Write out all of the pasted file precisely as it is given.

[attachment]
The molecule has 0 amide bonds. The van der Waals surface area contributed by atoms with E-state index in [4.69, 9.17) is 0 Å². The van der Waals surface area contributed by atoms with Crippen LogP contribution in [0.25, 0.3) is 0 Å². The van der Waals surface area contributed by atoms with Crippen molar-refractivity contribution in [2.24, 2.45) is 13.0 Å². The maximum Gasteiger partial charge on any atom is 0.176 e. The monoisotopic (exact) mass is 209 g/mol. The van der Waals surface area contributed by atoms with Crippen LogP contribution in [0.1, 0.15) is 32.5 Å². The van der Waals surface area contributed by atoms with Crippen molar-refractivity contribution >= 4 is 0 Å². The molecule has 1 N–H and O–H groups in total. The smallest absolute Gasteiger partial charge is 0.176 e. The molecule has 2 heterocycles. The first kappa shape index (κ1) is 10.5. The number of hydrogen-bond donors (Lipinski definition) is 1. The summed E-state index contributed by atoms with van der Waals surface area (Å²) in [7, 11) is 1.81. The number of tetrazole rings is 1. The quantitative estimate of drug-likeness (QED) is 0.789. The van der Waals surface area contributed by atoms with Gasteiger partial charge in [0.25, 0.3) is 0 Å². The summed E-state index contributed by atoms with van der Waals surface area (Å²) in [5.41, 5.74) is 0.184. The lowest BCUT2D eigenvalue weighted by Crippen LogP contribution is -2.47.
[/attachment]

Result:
The molecule has 0 amide bonds. The van der Waals surface area contributed by atoms with E-state index in [4.69, 9.17) is 0 Å². The van der Waals surface area contributed by atoms with Crippen LogP contribution in [0.25, 0.3) is 0 Å². The van der Waals surface area contributed by atoms with Crippen molar-refractivity contribution in [2.24, 2.45) is 13.0 Å². The maximum Gasteiger partial charge on any atom is 0.176 e. The monoisotopic (exact) mass is 209 g/mol. The van der Waals surface area contributed by atoms with Crippen LogP contribution in [0.1, 0.15) is 32.5 Å². The van der Waals surface area contributed by atoms with Crippen molar-refractivity contribution >= 4 is 0 Å². The molecule has 1 N–H and O–H groups in total. The smallest absolute Gasteiger partial charge is 0.176 e. The molecule has 2 heterocycles. The first kappa shape index (κ1) is 10.5. The number of hydrogen-bond donors (Lipinski definition) is 1. The summed E-state index contributed by atoms with van der Waals surface area (Å²) in [7, 11) is 1.81. The number of tetrazole rings is 1. The quantitative estimate of drug-likeness (QED) is 0.789. The van der Waals surface area contributed by atoms with Gasteiger partial charge in [0.25, 0.3) is 0 Å². The summed E-state index contributed by atoms with van der Waals surface area (Å²) in [5.41, 5.74) is 0.184. The lowest BCUT2D eigenvalue weighted by Crippen LogP contribution is -2.47.